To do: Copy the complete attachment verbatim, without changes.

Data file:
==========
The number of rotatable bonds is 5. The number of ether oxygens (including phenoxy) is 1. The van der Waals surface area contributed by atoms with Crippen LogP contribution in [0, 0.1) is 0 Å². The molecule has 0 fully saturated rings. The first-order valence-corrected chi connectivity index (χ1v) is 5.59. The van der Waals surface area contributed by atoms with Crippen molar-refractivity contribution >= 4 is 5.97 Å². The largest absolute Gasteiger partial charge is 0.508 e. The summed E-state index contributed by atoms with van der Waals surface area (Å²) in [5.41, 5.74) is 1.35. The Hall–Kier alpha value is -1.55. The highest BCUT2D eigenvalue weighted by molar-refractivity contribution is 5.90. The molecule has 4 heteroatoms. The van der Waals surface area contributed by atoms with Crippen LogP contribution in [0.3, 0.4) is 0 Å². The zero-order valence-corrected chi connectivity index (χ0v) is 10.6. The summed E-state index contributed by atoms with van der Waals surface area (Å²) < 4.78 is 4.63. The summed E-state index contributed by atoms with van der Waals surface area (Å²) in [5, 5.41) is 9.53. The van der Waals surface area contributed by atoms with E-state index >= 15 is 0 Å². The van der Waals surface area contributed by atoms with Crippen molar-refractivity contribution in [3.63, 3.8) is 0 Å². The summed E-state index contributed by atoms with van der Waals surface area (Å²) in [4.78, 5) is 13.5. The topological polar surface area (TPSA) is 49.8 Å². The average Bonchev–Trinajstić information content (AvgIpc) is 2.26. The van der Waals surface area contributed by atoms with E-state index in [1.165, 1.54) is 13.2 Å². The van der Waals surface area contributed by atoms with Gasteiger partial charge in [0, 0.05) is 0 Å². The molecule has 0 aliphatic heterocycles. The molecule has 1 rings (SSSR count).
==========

The number of rotatable bonds is 5. The number of ether oxygens (including phenoxy) is 1. The van der Waals surface area contributed by atoms with Crippen LogP contribution in [0, 0.1) is 0 Å². The molecule has 0 fully saturated rings. The first-order valence-corrected chi connectivity index (χ1v) is 5.59. The van der Waals surface area contributed by atoms with Crippen molar-refractivity contribution >= 4 is 5.97 Å². The largest absolute Gasteiger partial charge is 0.508 e. The summed E-state index contributed by atoms with van der Waals surface area (Å²) in [5.41, 5.74) is 1.35. The Hall–Kier alpha value is -1.55. The highest BCUT2D eigenvalue weighted by molar-refractivity contribution is 5.90. The molecule has 4 heteroatoms. The van der Waals surface area contributed by atoms with Crippen LogP contribution in [0.3, 0.4) is 0 Å². The zero-order valence-corrected chi connectivity index (χ0v) is 10.6. The summed E-state index contributed by atoms with van der Waals surface area (Å²) < 4.78 is 4.63. The summed E-state index contributed by atoms with van der Waals surface area (Å²) in [5, 5.41) is 9.53. The van der Waals surface area contributed by atoms with E-state index >= 15 is 0 Å². The van der Waals surface area contributed by atoms with Crippen molar-refractivity contribution in [3.63, 3.8) is 0 Å². The summed E-state index contributed by atoms with van der Waals surface area (Å²) in [4.78, 5) is 13.5. The topological polar surface area (TPSA) is 49.8 Å². The average Bonchev–Trinajstić information content (AvgIpc) is 2.26. The van der Waals surface area contributed by atoms with E-state index in [1.165, 1.54) is 13.2 Å². The van der Waals surface area contributed by atoms with Gasteiger partial charge in [0, 0.05) is 0 Å². The molecule has 0 aliphatic heterocycles. The molecule has 1 rings (SSSR count).